Here it is. A fish. Not just fishy-looking water. Not a deep hole to drag a scud or some nymph through, waiting for the garish yellow indicator to jerk underwater. No. A riser. Angling purity. I tie on a big black cricket in the absence of any hint of what might be hatching, what the trout might be feeding on. This seems like cricket water. The tall grass on the banks, the overhanging trees. The chorus that is the soundtrack to fishing this time of year.

The piece of river reminds me of a basement. Cool and humid, here the light filtered through layers of leafy canopy and thin clouds. Like a basement except that through the trees I can see horizon distant in many directions.

I hear trucks occasionally on the highway a half-mile across pastures. I hear children's laughter coming from nearby. And yet, from the moment of spotting the trout, silence. The inner silence of trout fishing. The cacophony of voices normally rattling around in my head, shouting to be heard, are absolutely muted. The singular voice that remains is almost always talking about fishing. Even when it is not, it is still that same even-paced voice.

When I step into the water for the first time that evening I am surprised that it is moving so quickly and is so cold. Because the bottom is so smooth the water moves without a ripple, before I step into it I thought it was just plodding along. There is a shallow gravel bar in the middle of the river that is perfect to stand on and I creep toward it. I look upstream and audit the situation. The water along the right-hand bank is deep, a grayish blue with the grass atop the vertical bank overhanging the water. I am a few degrees off being directly behind the fish, but luckily I can cast into the jet of fast water coming across the pool and it will take my cricket right over the fish, I don't have to risk splashing my line right down on top of it. Because there is a big wide corner hole just downstream, my back cast is unexpectedly clear on this tangled river.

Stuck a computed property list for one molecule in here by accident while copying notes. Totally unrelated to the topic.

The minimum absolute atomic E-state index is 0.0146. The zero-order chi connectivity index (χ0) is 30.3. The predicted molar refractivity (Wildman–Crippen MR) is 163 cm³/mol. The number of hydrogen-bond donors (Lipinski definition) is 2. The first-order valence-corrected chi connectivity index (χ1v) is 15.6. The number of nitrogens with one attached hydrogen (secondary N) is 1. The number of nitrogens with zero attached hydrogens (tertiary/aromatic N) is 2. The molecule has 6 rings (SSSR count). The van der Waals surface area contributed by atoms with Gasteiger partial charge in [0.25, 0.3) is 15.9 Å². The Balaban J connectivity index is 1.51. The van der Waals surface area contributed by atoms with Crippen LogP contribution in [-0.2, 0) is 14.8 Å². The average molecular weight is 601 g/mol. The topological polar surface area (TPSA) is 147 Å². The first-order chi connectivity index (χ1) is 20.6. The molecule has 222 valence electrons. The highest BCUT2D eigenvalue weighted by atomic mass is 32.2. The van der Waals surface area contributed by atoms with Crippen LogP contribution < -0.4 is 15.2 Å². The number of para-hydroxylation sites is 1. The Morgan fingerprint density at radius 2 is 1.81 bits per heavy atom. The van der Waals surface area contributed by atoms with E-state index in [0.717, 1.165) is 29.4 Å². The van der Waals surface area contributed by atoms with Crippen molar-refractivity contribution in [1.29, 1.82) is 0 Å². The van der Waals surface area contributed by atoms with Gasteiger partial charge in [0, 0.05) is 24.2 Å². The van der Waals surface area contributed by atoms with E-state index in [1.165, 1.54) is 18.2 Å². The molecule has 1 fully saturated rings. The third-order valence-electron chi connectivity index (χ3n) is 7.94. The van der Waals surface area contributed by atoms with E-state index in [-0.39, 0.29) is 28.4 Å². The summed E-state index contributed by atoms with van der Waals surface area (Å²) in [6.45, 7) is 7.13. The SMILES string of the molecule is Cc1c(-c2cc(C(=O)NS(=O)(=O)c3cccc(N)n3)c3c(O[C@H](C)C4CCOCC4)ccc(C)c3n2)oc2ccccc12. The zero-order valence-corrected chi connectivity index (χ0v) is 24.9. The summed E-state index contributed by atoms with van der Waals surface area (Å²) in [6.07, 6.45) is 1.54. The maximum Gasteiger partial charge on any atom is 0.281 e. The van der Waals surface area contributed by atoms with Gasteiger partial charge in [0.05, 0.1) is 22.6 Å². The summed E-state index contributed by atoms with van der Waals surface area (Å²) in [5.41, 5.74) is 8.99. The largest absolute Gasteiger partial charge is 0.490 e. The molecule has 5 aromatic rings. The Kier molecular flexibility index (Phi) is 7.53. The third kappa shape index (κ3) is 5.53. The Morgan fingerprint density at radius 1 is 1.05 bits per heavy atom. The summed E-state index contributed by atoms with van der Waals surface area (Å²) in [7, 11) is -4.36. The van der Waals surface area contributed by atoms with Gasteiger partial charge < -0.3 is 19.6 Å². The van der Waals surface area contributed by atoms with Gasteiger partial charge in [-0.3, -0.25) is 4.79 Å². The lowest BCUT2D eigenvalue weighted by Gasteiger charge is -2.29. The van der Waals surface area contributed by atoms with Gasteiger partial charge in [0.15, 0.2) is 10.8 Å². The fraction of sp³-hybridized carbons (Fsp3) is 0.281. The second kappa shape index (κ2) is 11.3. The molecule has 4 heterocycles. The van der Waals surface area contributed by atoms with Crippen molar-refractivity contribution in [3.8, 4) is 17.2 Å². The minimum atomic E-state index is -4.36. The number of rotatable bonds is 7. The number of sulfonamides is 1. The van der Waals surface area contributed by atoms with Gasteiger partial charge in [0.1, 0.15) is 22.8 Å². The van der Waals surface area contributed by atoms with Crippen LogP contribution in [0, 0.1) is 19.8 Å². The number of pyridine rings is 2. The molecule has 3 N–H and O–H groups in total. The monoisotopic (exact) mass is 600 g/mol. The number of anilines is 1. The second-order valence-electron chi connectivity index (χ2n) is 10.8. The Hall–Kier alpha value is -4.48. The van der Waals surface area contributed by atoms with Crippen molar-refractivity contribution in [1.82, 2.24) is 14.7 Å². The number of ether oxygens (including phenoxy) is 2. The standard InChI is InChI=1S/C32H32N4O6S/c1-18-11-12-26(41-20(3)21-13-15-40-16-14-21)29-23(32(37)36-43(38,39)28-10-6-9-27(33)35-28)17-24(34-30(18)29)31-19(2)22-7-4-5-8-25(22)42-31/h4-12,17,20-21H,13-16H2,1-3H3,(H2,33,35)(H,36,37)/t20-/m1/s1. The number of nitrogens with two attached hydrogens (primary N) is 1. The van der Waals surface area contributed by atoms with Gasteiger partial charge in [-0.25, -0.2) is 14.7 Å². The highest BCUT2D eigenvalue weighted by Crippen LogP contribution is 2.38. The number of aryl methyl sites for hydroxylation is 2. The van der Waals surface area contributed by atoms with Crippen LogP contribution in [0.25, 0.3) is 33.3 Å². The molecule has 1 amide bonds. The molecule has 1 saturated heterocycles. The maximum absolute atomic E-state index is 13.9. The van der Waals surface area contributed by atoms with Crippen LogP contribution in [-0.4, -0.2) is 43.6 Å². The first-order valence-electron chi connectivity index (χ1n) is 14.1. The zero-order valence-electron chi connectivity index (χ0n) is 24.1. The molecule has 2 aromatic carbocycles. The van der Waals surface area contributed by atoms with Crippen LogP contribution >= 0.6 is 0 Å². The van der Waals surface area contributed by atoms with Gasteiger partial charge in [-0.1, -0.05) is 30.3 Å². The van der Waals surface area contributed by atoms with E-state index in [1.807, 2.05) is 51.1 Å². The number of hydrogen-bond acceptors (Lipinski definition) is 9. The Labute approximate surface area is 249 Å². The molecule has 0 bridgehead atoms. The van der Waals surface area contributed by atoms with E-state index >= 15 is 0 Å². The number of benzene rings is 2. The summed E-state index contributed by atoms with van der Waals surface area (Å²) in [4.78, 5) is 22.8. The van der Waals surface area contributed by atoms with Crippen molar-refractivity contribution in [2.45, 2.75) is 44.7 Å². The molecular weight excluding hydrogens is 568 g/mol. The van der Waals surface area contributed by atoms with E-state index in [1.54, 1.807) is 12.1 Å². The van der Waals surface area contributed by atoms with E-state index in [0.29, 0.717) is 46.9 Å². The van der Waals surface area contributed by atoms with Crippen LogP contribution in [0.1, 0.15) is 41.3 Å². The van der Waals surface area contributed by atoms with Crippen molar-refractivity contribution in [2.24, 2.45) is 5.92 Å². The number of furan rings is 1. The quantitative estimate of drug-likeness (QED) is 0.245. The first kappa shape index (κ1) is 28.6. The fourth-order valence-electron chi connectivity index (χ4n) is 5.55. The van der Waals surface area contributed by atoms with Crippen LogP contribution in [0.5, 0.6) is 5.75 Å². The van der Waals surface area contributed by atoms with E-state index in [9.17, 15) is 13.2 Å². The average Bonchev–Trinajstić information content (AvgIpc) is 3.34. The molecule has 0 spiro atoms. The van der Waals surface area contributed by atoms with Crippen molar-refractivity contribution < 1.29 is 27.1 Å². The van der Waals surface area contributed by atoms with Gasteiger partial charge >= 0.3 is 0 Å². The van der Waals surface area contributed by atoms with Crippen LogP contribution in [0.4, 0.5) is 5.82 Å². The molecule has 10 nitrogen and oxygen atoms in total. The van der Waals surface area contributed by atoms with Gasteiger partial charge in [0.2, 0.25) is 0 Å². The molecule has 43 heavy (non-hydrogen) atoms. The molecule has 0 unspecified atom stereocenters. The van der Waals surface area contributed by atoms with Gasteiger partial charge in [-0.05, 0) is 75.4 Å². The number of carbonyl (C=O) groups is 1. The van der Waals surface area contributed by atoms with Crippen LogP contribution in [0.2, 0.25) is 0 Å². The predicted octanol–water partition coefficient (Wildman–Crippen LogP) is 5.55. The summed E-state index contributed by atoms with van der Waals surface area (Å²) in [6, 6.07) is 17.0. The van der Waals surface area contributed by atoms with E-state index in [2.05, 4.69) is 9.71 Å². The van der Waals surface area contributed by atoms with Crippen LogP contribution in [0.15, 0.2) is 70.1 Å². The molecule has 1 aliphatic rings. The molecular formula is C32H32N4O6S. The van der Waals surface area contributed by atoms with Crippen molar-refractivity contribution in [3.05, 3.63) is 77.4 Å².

I feed out line and then begin casting, false casting right over the fish, knowing Gabe would not approve. My casting is far from perfect, but I manage a decent single haul and get the right amount of line out pretty quickly. I can't even think about getting any closer than I already am in this calm water.

Through all my preparations, the fish has continued to rise. After two or three casts I drop the cricket right where I want, into the jet of a current coming across the hole and it shoots out over where the fish is. I watch it for an endless moment.



I'm watching the neon yellow dot on the cricket's head one instant, then it disappears. That fact doesn't quite register until the quiet slurp reaches my ears and the two things add up and I know. When I lift up on my rod there is unmoving resistance. Holy shit, bro I say aloud. If it hadn't taken me that instant to comprehend the strike I probably would have pulled the hook right out of his mouth but as it happens he must have been taking a first bite, maybe wondering what the cold metal was, when I tug and pull the hook through his lip.